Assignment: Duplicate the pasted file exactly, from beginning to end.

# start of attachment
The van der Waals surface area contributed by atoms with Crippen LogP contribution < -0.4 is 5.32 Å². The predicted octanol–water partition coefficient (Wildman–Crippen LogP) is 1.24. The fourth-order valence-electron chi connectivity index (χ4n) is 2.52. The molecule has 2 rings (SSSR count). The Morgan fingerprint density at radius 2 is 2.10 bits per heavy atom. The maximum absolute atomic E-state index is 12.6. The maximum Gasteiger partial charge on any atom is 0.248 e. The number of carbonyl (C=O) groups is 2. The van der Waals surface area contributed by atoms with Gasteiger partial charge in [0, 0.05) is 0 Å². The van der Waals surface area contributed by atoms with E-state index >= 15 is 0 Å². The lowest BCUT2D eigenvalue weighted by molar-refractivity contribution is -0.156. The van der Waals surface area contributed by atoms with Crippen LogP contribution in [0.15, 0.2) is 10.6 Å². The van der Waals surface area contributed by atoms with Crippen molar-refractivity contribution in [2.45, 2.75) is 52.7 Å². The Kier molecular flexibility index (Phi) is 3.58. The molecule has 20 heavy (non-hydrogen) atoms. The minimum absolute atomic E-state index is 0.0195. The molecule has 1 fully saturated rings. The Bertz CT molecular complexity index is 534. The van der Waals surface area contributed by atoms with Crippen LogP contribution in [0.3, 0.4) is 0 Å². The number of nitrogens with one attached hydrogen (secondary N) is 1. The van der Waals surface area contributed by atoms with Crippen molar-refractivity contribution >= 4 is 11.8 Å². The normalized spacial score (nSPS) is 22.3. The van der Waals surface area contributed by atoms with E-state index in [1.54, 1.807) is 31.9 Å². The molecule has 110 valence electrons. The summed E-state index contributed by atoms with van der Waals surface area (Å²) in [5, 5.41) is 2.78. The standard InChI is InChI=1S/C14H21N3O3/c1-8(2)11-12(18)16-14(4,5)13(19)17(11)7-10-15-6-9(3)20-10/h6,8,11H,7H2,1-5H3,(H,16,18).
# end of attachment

The van der Waals surface area contributed by atoms with Crippen LogP contribution < -0.4 is 5.32 Å². The predicted octanol–water partition coefficient (Wildman–Crippen LogP) is 1.24. The fourth-order valence-electron chi connectivity index (χ4n) is 2.52. The molecule has 2 rings (SSSR count). The Morgan fingerprint density at radius 2 is 2.10 bits per heavy atom. The maximum absolute atomic E-state index is 12.6. The maximum Gasteiger partial charge on any atom is 0.248 e. The number of carbonyl (C=O) groups is 2. The van der Waals surface area contributed by atoms with Gasteiger partial charge in [0, 0.05) is 0 Å². The van der Waals surface area contributed by atoms with E-state index >= 15 is 0 Å². The lowest BCUT2D eigenvalue weighted by molar-refractivity contribution is -0.156. The van der Waals surface area contributed by atoms with Crippen LogP contribution in [0.15, 0.2) is 10.6 Å². The van der Waals surface area contributed by atoms with Crippen molar-refractivity contribution in [2.45, 2.75) is 52.7 Å². The Kier molecular flexibility index (Phi) is 3.58. The molecule has 20 heavy (non-hydrogen) atoms. The minimum absolute atomic E-state index is 0.0195. The molecule has 1 fully saturated rings. The Bertz CT molecular complexity index is 534. The van der Waals surface area contributed by atoms with Crippen LogP contribution in [0.3, 0.4) is 0 Å². The number of nitrogens with one attached hydrogen (secondary N) is 1. The van der Waals surface area contributed by atoms with Crippen molar-refractivity contribution >= 4 is 11.8 Å². The normalized spacial score (nSPS) is 22.3. The van der Waals surface area contributed by atoms with E-state index in [1.54, 1.807) is 31.9 Å². The molecule has 110 valence electrons. The summed E-state index contributed by atoms with van der Waals surface area (Å²) in [5, 5.41) is 2.78. The standard InChI is InChI=1S/C14H21N3O3/c1-8(2)11-12(18)16-14(4,5)13(19)17(11)7-10-15-6-9(3)20-10/h6,8,11H,7H2,1-5H3,(H,16,18).